Pianist Natasha Paremski makes her BPO debut
by Jan Jezioro
Tchaikovsky Meets Brahms
Music Director JoAnn Falletta returns to the podium at Kleinhans Music Hall to conduct BPO concerts Saturday, February 7 at 8pm and Sunday, February 8 at 2:30pm. The exciting young Russian-American pianist Natasha Paremski will be making her BPO debut in Brahms’ Piano Concerto No.1 in D minor in a program that includes Tchaikovsky’s Symphony No.2 in C minor and the Diversions Overture by Jack Gallagher.
Now based in New York City, Natasha Paremski, who was born in Moscow, moved with her family to the United States at the age of eight and became a US citizen in 1991. After debuting with the Los Angeles Philharmonic at the age of 15, she won several very prestigious young artists’ prizes at a very young age, including the Gilmore Young Artists prize in 2006 at the age of 18 and the Prix Montblanc in 2007. The 2010 Classical Recording Foundation’s Young Artist of the Year, Paremski has recorded two discs with the Moscow Philharmonic Orchestra under Dmitry Yablonsky, the first featuring Anton Rubinstein’s Piano Concerto No. 4 coupled with Rachmaninov’s Rhapsody on a Theme of Paganini and the second featuring all of Chopin’s shorter works for piano and orchestra. Paremski has also recently recorded Britten’s Sonata for cello and piano, with cellist Zuill Bailey, a BPO audience favorite.
The gestation period for Brahms’ first piano concerto was particularly difficult and prolonged. In 1853, the composer Robert Schumann wrote his famous, last piece as a music critic, where he hailed Brahms as “one of the elect,” and a genuine successor to Beethoven. Wonderful praise, indeed, but also a heavy burden to bear for the twenty year old Brahms, who became a close friend of both Schumann and his wife Clara, even as Robert began to suffer auditory and visual hallucinations, eventually being committed to an asylum after trying to drown himself in the Rhine in 1854. Brahms’ piano concerto started out as a sonata for one piano, then for two, before morphing into the then longest concerto ever written, with Brahms turning repeatedly to the conductor and violin virtuoso Joseph Joachim for critical advice. While the small city premiere in Hanover was successful, the second performance in Leipzig was a disaster. Brahms, however, was not discouraged and the work finally gained its rightful place as one of the handful of masterpieces for piano and orchestra.
Tchaikovsky’s Symphony No.2 in C minor, was a great audience favorite from the start. Because he made very effective use of three Ukrainian folk songs in the work it was nicknamed the “Little Russian” by Nikolay Kashkin, a friend of the composer who was a well-known Moscow music critic. While in the 19th century the Russians often referred to the Ukraine as “Little Russia,” after the traumatic events of the 20th century, and especially in light of the current Russian sponsored terrorism in Ukraine, the term has become anathema to Ukrainian nationalists.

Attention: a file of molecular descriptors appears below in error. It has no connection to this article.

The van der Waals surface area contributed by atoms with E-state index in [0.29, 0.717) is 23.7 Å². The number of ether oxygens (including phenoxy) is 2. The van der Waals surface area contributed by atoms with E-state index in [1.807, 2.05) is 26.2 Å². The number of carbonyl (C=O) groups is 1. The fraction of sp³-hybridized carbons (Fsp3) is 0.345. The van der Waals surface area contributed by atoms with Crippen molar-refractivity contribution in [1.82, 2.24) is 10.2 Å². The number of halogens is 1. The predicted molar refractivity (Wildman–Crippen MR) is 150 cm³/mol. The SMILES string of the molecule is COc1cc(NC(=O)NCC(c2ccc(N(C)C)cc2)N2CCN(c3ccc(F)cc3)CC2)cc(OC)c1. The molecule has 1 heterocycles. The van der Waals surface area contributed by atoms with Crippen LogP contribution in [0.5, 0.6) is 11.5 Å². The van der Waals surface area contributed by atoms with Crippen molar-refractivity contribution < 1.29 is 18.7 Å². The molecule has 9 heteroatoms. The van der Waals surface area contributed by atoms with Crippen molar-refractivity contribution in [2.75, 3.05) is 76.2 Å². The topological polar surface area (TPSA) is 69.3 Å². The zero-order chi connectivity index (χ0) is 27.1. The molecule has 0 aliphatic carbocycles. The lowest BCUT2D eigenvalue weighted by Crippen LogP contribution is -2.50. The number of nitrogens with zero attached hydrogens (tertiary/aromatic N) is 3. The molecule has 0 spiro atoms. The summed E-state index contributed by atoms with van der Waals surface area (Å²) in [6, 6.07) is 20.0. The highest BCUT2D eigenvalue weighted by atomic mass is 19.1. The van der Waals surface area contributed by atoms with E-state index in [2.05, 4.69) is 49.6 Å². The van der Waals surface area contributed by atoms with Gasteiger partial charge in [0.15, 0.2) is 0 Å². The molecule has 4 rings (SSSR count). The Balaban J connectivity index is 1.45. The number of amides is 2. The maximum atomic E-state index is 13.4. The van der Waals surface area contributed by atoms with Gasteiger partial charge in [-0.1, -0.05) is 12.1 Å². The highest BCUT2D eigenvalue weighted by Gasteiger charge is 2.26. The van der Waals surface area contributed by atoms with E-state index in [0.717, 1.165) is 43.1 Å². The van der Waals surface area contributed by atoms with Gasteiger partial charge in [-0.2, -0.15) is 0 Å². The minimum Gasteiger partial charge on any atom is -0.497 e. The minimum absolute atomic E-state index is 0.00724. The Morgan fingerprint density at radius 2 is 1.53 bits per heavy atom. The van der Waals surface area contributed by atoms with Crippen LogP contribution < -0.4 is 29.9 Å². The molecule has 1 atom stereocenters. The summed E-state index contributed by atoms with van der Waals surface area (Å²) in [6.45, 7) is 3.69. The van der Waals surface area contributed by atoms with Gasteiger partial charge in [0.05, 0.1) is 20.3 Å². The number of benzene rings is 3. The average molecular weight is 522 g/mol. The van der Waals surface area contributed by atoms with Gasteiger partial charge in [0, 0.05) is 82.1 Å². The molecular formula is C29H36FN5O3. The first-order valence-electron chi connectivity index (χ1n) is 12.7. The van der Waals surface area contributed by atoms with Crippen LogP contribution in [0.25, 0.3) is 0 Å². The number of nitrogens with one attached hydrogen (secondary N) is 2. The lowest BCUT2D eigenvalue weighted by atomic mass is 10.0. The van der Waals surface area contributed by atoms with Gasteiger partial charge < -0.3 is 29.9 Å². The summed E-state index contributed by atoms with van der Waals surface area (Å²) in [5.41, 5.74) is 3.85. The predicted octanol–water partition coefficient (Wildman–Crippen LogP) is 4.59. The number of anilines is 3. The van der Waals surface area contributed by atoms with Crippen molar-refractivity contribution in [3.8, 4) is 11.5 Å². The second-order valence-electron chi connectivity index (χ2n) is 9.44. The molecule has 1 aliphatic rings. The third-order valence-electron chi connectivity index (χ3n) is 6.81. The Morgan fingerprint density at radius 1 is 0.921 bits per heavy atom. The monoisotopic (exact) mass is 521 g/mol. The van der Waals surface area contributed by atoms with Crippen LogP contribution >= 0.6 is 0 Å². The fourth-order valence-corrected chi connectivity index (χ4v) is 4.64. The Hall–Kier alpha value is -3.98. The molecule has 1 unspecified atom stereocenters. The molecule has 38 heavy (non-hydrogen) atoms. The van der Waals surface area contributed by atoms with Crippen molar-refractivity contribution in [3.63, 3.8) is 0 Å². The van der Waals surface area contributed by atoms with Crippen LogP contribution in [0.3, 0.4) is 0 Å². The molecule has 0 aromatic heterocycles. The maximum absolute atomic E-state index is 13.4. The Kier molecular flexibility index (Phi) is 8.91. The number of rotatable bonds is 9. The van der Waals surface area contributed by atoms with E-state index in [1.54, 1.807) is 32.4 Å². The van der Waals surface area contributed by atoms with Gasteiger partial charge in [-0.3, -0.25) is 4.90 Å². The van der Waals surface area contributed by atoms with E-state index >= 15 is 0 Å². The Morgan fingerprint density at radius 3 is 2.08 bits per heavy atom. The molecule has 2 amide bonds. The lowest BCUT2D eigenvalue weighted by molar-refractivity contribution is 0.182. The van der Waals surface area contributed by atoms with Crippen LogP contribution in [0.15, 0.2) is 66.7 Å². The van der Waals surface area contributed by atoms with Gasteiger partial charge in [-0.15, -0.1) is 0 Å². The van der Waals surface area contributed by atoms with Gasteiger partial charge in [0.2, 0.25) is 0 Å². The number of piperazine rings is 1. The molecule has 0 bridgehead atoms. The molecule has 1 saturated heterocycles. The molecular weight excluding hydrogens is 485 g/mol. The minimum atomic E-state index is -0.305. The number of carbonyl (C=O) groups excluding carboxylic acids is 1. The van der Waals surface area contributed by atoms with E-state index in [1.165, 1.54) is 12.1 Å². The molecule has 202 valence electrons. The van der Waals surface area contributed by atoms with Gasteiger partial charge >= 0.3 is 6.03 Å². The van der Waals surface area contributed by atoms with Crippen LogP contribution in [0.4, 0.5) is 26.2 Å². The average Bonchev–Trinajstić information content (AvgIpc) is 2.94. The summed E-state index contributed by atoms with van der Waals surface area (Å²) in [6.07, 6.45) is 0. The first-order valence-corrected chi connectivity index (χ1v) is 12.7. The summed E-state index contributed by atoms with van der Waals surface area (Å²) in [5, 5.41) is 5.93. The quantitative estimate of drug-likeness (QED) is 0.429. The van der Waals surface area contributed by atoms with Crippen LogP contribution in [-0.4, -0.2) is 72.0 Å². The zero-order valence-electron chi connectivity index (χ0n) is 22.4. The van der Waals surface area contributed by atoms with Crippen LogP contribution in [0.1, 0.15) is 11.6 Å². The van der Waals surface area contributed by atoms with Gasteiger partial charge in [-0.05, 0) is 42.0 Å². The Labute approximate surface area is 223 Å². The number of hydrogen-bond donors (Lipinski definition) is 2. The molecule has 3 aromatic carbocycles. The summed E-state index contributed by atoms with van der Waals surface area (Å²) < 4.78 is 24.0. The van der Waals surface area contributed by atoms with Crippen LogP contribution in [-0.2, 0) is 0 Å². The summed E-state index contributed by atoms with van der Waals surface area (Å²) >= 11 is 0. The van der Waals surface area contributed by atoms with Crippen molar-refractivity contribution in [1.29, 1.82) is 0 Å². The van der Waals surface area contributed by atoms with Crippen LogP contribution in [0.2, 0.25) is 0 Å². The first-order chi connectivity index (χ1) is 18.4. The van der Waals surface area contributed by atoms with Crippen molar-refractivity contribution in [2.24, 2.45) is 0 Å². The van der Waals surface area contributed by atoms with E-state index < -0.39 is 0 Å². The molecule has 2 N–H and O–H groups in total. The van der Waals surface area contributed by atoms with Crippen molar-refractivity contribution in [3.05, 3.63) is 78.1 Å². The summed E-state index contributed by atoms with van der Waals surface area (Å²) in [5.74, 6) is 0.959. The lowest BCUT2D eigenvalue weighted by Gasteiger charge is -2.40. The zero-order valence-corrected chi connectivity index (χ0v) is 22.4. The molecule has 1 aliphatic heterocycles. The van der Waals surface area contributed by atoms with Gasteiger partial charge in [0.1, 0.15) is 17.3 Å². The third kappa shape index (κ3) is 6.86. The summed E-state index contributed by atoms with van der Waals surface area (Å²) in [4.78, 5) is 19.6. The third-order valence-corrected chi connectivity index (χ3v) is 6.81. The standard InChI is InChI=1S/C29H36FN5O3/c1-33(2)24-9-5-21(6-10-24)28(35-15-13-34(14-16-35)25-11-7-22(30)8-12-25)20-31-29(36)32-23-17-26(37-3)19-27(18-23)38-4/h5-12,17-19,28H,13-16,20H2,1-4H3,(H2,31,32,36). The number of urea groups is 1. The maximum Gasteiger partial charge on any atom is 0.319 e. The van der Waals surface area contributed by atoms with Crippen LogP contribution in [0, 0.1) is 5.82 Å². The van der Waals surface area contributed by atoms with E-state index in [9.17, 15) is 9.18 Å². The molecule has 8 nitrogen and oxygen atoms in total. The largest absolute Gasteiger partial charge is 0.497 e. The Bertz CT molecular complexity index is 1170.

While these performances of Jack Gallagher’s Diversions Overture will be the first BPO performances of a work by this contemporary American composer, Falletta has programmed his works with one of her other orchestras, the Virginia Symphony, and she has recorded a favorably Naxos CD devoted to his music with the London Symphony Orchestra. Of Diversions, one critic observed “for a moment you might feel that you are listening to a lost work from the English pastoral school, not quite Vaughan Williams, but possibly E.J. Moeran or John Ireland. Gallagher’s individuality soon reasserts itself, however, in the music’s quick sections.”
BPO New Music Readings—EarShot
The BPO, the American Composers Orchestra and the EarShot Network will present a day of orchestral readings on Wednesday February 11 in Kleinhans Music Hall. The event will include professional development workshops for young composers and composition students from noon to 5pm, as well as a public reading of the music of four selected composers at 7pm. The composers chosen for the readings, Cody Forrest, Jay Hurst, Yuan-Chen Li, and Scott Ordway, were selected through a national call for scores and will receive feedback from BPO musicians and associate conductor Stefan Sanders, and mentor composers Robert Beaser of The Juilliard School, Rob Deemer from SUNY Fredonia, and Pulitzer Prize winner Melinda Wagner.
Cody Forrest, a doctoral student at New England Conservatory, was a recipient of the 2014 ASCAP Morton Gould Young Composer Award for his piece To See the Stars Again. Jay Hurst, a composer from Cape Canaveral, Florida, is pursuing a DM at Indiana University’s Jacobs School of Music, where he also serves as an associate instructor in composition. Composer Yuan-Chen Li, who credits her Taiwanese upbringing, Buddhist spirit, and Western musical knowledge as the inspiration behind her work is completing a Ph.D. at the University of Chicago. California native Scott Ordway, who joined the faculty of the Curtis Institute of Music in 2014 had 35 performances of his orchestral, choral, chamber, and multimedia works throughout the US and Europe in 2013-2014.
The 7pm event is free and open to the public.
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